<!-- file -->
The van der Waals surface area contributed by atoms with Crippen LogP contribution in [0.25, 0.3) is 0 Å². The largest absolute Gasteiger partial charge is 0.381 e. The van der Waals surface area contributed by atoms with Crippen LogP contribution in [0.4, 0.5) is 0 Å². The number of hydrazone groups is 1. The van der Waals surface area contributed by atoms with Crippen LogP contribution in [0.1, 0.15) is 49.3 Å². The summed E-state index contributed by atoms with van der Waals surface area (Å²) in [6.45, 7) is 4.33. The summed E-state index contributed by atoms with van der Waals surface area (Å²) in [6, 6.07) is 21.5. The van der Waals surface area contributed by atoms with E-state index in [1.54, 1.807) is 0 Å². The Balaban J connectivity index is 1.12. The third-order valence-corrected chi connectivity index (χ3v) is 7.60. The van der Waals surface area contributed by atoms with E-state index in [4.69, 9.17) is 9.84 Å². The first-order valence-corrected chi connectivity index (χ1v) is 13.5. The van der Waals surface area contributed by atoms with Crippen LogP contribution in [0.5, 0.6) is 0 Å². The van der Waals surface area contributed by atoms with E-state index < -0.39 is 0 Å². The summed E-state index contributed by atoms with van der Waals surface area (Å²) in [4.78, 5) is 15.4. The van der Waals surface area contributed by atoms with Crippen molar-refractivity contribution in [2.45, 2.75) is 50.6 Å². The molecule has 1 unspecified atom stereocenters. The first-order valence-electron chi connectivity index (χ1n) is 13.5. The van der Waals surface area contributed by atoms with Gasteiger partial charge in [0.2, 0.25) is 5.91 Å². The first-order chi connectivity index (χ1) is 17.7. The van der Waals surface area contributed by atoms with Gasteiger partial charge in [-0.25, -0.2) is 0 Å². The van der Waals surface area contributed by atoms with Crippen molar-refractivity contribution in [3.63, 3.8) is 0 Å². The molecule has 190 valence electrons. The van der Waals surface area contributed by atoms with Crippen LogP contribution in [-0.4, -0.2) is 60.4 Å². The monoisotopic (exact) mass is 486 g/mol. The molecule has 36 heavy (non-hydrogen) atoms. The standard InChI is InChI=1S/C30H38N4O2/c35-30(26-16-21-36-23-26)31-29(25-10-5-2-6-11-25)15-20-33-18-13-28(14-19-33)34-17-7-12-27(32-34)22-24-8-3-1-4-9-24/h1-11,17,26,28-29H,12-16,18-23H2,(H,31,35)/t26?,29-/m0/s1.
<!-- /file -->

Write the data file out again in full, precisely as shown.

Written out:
The van der Waals surface area contributed by atoms with Crippen LogP contribution in [0.25, 0.3) is 0 Å². The largest absolute Gasteiger partial charge is 0.381 e. The van der Waals surface area contributed by atoms with Crippen LogP contribution in [0.4, 0.5) is 0 Å². The number of hydrazone groups is 1. The van der Waals surface area contributed by atoms with Crippen LogP contribution in [0.1, 0.15) is 49.3 Å². The summed E-state index contributed by atoms with van der Waals surface area (Å²) in [6.45, 7) is 4.33. The summed E-state index contributed by atoms with van der Waals surface area (Å²) in [6, 6.07) is 21.5. The van der Waals surface area contributed by atoms with E-state index in [1.54, 1.807) is 0 Å². The Balaban J connectivity index is 1.12. The third-order valence-corrected chi connectivity index (χ3v) is 7.60. The van der Waals surface area contributed by atoms with E-state index in [4.69, 9.17) is 9.84 Å². The first-order valence-corrected chi connectivity index (χ1v) is 13.5. The van der Waals surface area contributed by atoms with Crippen LogP contribution in [0.5, 0.6) is 0 Å². The van der Waals surface area contributed by atoms with E-state index < -0.39 is 0 Å². The summed E-state index contributed by atoms with van der Waals surface area (Å²) in [4.78, 5) is 15.4. The van der Waals surface area contributed by atoms with Crippen molar-refractivity contribution in [2.45, 2.75) is 50.6 Å². The molecule has 1 unspecified atom stereocenters. The first-order valence-electron chi connectivity index (χ1n) is 13.5. The van der Waals surface area contributed by atoms with Gasteiger partial charge in [0.2, 0.25) is 5.91 Å². The first-order chi connectivity index (χ1) is 17.7. The van der Waals surface area contributed by atoms with Gasteiger partial charge in [-0.25, -0.2) is 0 Å². The van der Waals surface area contributed by atoms with Crippen molar-refractivity contribution in [3.63, 3.8) is 0 Å². The molecule has 190 valence electrons. The van der Waals surface area contributed by atoms with Crippen LogP contribution in [-0.4, -0.2) is 60.4 Å². The monoisotopic (exact) mass is 486 g/mol. The molecule has 36 heavy (non-hydrogen) atoms. The standard InChI is InChI=1S/C30H38N4O2/c35-30(26-16-21-36-23-26)31-29(25-10-5-2-6-11-25)15-20-33-18-13-28(14-19-33)34-17-7-12-27(32-34)22-24-8-3-1-4-9-24/h1-11,17,26,28-29H,12-16,18-23H2,(H,31,35)/t26?,29-/m0/s1.